With World War I brewing, Alek and Deryn’s paths cross in the most unexpected wayâ?¦taking them on a fantastical, around-the-world adventure that will change both their lives forever.

First impressions: The opening scenes are quite intense, especially since we know the fate of the archduke, Alek’s father. Still, I found this one slow to get into, just because I had to wrap my head around the world and its rules. The payoff of this extra upfront effort was fully realized by the end.

Lasting impressions: My goodness. I would follow these characters in this world to the end of the universe and back. Strange? Yes. Disarming? Oh, yes. But fantastically amazing as well.

Conflicting impressions: I found Deryn to be the much stronger character. We could have dropped Alek’s perspective entirely and I wouldn’t have cared.

Overall impressions: Once I got comfortable in this strange Clanker vs. Darwinist world, it didn’t matter what the story was or where it was going. I can’t remember the last time a fantasy setting so fully transported me as this book did. The Clankers favor steam-powered machines and the Darwinists favor engineered beasts. Both sides use their preferred methods to create huge fighting vessels which they start to use more frequently as World War I breaks out around them.

Deryn Sharp is a Darwinist in Britain who desperately wants to be an airman. The trouble is she’s a girl. Off go the locks and on goes the restrictive and baggy clothes, and voila, a boy is created. She winds up on an air beast called the Leviathan, which is like a large zeppelin…if zeppelins were made out of living things. In this case, it’s a whale.

The Darwinists’ ecosystem machines were a bit hard for me to swallow. It wasn’t that I couldn’t fathom a world where scientists cobble together various life forms to create a new animal that serves their purposes (because really, are we that far off?). No, for me it was the incredulous idea that a large animal could be mutated into some kind of non-sentient creature that wouldn’t mind its body used as an airship. The thought of traipsing around inside of a whale was really bothersome to me. Every time Deryn said “Poor beastie” I thought that if she really felt sorry for the blasted thing she’d stop stomping through its innards. But I realize the point of steampunk is not to break down every detail. I decided to go with it, accepted the beasties as a part of this world, and moved on.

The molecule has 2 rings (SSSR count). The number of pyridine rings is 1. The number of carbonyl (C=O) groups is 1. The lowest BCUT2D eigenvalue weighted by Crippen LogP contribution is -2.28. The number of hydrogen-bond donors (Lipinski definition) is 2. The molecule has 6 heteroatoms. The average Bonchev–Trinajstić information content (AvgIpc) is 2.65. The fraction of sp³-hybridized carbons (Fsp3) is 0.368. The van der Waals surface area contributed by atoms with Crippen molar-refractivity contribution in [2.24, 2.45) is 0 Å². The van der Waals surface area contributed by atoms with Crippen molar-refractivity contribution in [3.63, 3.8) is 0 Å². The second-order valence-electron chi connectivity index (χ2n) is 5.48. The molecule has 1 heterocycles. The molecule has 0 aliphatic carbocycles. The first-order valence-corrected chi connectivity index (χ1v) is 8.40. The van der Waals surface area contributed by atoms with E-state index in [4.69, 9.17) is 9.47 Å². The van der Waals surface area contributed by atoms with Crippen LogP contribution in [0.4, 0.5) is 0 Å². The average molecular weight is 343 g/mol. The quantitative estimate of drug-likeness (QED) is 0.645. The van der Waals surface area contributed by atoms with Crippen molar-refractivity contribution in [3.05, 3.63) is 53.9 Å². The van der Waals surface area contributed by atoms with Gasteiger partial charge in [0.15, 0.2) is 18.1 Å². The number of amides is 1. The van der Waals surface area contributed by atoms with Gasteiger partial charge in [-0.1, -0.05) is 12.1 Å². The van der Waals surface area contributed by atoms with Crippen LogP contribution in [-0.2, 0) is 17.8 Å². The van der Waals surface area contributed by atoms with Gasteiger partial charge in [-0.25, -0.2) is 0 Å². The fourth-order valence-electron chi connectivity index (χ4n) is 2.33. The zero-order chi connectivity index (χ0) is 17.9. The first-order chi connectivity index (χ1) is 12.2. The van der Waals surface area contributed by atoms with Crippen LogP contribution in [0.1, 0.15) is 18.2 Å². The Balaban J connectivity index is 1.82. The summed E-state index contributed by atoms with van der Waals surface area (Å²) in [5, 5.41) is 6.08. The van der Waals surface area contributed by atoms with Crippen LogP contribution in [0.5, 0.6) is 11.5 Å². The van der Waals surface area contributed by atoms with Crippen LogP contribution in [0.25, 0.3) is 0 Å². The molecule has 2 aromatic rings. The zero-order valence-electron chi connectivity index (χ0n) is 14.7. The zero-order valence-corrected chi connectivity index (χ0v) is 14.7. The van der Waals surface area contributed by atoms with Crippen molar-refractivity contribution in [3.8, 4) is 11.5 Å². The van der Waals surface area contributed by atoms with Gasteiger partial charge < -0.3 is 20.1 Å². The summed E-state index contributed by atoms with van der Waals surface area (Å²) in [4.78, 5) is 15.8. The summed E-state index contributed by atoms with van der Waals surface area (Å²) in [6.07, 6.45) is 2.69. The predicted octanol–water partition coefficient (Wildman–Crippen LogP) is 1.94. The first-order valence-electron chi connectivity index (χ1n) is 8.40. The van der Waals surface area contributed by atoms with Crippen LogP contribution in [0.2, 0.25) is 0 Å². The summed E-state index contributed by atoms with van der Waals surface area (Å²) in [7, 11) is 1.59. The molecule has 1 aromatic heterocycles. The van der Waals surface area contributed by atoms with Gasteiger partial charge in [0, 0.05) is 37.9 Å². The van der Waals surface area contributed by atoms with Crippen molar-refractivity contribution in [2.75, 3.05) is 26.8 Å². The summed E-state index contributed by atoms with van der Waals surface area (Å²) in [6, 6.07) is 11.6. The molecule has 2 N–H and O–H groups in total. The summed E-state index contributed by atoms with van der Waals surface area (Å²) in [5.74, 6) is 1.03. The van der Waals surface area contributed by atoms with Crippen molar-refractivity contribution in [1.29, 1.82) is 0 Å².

On the Clanker side of things, we follow the Austro-Hungarian heir, Alek, as he escapes his home country and flees to Switzerland in a giant metal walker. His team of mentors accompany him, and there is not much love lost between them. Alek is a haughty, naive, and self-entitled prince, but he is also respectful of duty to country. He is perhaps more complex than Deryn, which meant we didn’t get to know him quite as fully, and the coldness he has with his team didn’t improve his warmth with the reader.

Once Alek and Deryn meet, however, things really start to get interesting. They race to get off a glacier where the Leviathan has crash landed near Alek’s hideout, and by the end of the story these natural enemies are forced to form a somewhat shaky truce. It will be interesting to see how these two accomplish their individual goals while staying loyal to their respective causes.

This trilogy definitely needs to be read together, as this book ends just on the cusp of a new adventure for Deryn and Alek. It felt very “To be continued…” while still wrapping up nicely. That said, I won’t die if I never get around to reading Behemoth. The motivating factor isn’t the plot, here. What ultimately sets this book apart is its incredibly well developed setting, and the glorious dialogue Westerfeld built. My new favorite curse word/adjective is “barking.”